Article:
Fields of Contest: Race, Region, and College Football in the U. S.South, 1945-1975 Open Access

Baker, Samuel Zebulon (2009)

Permanent URL: https://etd.library.emory.edu/concern/etds/3n203z91c?locale=en
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Abstract

Fields of Contest: Race, Region, and College Football in the U. S. South, 1945-1975 By Samuel Zebulon Baker This project explores how ideas of race and region suffused the popular enterprise of college football in the U. S. South, from the end of the Second World War to the days of desegregation in the seventies. It stands as the first full-scale scholarly consideration of how the racial integration of southern football unfolded, principally assessing the social and cultural dynamics which impelled, and impeded, black participation at traditionally white institutions (TWIs). In so doing, I fix my gaze on the politics of sport -- the game away from the game that shaped institutional policies of race and competition. From College Station to College Park, gridiron ambitions were indissolubly bound by the same vicissitudes of law, custom, and popular will which governed the relationship between African Americans and the university itself. Situated as it was at the intersection of institutional politics and social revolution, the rise of the black athlete is justly appreciated as of a piece with the always complicated, ever maddening, and intractably deliberative process through which African Americans were brought into the life of the campus. I establish how the dilemmas of race consumed the university, from classroom to locker room, long before, and long after, black students first enrolled in it. In turn, this project not only lengthens the timetable by which the struggle for civil rights occurred in southern higher education, but widens the scholarly viewfinder, surveying the trends -- competitive and commercial, academic and athletic, racial and regional -- that ultimately dismantled the segregated culture of gameday.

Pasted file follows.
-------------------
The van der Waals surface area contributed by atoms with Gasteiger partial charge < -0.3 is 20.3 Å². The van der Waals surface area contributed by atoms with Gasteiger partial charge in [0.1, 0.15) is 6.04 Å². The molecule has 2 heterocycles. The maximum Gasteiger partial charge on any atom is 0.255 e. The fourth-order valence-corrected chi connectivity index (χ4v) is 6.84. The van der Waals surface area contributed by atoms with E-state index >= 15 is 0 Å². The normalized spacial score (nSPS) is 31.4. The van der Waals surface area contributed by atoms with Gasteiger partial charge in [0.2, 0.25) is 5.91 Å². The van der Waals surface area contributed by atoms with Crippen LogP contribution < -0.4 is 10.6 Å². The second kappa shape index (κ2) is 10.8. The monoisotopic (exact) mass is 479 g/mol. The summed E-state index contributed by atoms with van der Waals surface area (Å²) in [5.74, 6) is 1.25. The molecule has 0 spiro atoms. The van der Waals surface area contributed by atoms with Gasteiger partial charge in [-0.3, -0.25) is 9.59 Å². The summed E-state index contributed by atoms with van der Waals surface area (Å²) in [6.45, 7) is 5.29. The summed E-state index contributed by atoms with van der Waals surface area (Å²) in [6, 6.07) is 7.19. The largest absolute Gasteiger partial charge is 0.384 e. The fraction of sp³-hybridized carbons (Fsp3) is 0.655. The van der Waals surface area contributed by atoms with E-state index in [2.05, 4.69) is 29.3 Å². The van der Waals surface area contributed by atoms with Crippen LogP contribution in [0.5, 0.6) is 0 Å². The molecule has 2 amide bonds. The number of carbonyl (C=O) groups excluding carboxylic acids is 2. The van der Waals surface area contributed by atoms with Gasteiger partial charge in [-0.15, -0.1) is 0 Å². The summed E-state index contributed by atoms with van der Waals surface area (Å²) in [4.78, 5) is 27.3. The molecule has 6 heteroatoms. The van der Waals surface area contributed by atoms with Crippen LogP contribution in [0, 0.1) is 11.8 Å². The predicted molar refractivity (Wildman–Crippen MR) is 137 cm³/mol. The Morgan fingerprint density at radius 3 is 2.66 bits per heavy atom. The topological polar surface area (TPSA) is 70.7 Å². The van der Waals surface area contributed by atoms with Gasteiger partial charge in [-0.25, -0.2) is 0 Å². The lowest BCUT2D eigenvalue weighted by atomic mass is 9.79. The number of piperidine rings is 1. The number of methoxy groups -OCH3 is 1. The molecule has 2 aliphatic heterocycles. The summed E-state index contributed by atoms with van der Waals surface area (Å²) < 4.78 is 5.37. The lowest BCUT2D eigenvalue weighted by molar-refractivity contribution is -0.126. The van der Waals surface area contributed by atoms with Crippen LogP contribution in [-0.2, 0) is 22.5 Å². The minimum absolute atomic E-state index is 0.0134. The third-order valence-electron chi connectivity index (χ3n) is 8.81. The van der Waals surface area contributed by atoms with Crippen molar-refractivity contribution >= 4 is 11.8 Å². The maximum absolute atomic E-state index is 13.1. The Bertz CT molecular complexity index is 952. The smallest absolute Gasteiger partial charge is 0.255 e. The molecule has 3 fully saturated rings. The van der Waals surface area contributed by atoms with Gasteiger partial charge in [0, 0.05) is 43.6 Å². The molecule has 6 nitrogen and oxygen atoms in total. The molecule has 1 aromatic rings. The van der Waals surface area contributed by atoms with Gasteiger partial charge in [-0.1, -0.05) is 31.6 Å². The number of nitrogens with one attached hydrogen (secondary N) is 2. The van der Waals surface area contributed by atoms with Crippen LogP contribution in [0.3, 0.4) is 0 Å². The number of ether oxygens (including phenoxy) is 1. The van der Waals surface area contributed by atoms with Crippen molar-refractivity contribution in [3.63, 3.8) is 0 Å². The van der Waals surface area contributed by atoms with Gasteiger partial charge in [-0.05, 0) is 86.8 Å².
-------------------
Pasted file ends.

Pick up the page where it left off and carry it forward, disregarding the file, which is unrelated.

Table of Contents

TABLE OF CONTENTS PROLOGUE

"To defer to some future date" 1 CHAPTER ONE "Let's go south!" 19 CHAPTER TWO "One big problem" 89 CHAPTER THREE "A place for them to sit" 158 CHAPTER FOUR "To attract Negroes where they have been traditionally absent" 222 CHAPTER FIVE "South Carolina has seceded again" 274 CODA "A natural thing" 331 Tables 350 Abbreviations 355 Bibliography 357

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